Escape the Fire: The Fight to Rescue American Health Care
College of Nursing & Professional Disciplines
On April 3rd, students for the Department of Nursing held a screening of Escape The Fire: The Fight to Rescue American Health Care, a documentary that focuses on health care and one fundamental question: how can we save our broken healthcare system? The event was sponsored by North Dakota Public Health Association, Grand Forks Public Health Department, University of North Dakota College of Nursing and Professional Disciplines, and Alliance for Healthcare Access
Courtney Kenefick, a third semester student in the Nursing Program, was one of the students who helped organize the event. "The main reason people need to be aware of this is because either they will, or their children will end up having to deal with and pay for the tremendous deficit that our healthcare has put us in as a country."
The Nursing students wanted to host a screening of the film so that community members would have an opportunity to see some of the problems our nation is facing, as well as possible solutions or alternatives to medical issues. "I would hope that a viewer would come out of this film with an open-mindedness to try alternatives and an understanding that pharmaceuticals are not the only answers or solutions" stated Ms. Kenefick.
Keely Heppner, a fellow third semester student in the Nursing Program, believes the documentary provides educational benefits to health care personnel. "The documentary focused on primary prevention, which is not what our healthcare system does. We focus on secondary prevention, which means we are trying to fix the diseases rather than trying to stop them before they affect the person." Ms. Kenefick and Ms. Heppner wanted to host a public showing of the documentary to help spread awareness of our health care system during National Public Health Week.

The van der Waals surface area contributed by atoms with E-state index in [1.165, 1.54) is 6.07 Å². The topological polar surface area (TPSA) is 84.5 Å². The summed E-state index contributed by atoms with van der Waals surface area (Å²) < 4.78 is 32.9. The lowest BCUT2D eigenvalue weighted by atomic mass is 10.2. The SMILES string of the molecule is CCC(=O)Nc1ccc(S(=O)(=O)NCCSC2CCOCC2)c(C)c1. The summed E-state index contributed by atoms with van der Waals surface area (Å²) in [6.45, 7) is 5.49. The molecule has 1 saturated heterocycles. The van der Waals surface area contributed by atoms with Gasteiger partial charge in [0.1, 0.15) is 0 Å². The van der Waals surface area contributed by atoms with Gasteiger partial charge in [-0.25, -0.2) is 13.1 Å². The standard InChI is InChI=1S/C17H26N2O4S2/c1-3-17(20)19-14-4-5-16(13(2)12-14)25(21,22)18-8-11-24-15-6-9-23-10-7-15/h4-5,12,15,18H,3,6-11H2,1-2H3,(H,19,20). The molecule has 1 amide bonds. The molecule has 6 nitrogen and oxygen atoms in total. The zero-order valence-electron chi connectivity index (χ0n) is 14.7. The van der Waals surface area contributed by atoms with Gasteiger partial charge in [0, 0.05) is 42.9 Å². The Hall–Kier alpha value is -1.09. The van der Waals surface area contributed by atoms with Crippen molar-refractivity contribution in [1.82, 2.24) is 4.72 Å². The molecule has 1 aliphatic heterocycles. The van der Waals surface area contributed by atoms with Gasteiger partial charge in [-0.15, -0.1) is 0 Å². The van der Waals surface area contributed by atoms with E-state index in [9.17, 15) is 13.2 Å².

Ms. Kenefick believes that as health care providers in training, it is important for the college to do everything it can to inform the public about this issue. "The College of Nursing and Professional Disciplines needs to take a leading role in this discussion because we are the future in this crisis. The only way that we can change the culture of this country is to work as a team, and there is no better place to start that the future nursing and professional healthcare workers." Ms. Heppner concurs, adding "The College of Nursing & Professional Disciplines is a school which educates the healthcare providers of tomorrow."
Ms. Tweeten, a clinical instructor in the Nursing Department, believes documentaries like Escape the Fire, provide students with an opportunity to learn more about the healthcare system in which they will be working. "It also teaches them the importance of prevention, interdisciplinary collaboration, and public health within that system. They are the future leaders of American healthcare, and they need to be well prepared to take on that leadership role. This film is one way of helping them to get to that point. "
The benefits of showing the film go far beyond educating students about our health care crisis. Ms. Heppner and Ms. Kenefick gained firsthand experience of working with the community, organizing an event, and critical reflection on how to improve future community outreach events that they participate in .Ms. Tweeten stated that "It is an ongoing learning process that prepares them for working with a wide variety of programs in their future careers, whether those be public health programs or other health related programs. The skills they learn are very transferrable to almost any area they pursue."
Following the screening, a panel of health care experts addressed some of the issues highlighted in the film as well as questions presented by the community. Debbie Swanson of Grand Forks Public Health, Dr. Eric Johnson from the School of Medicine & Health Sciences, and Dean Korniewicz from the College of Nursing & Professional Disciplines were members of the panel.
David Braz. "Escape the Fire: The Fight to Rescue American Health Care" (2013). UND News Archive. 462.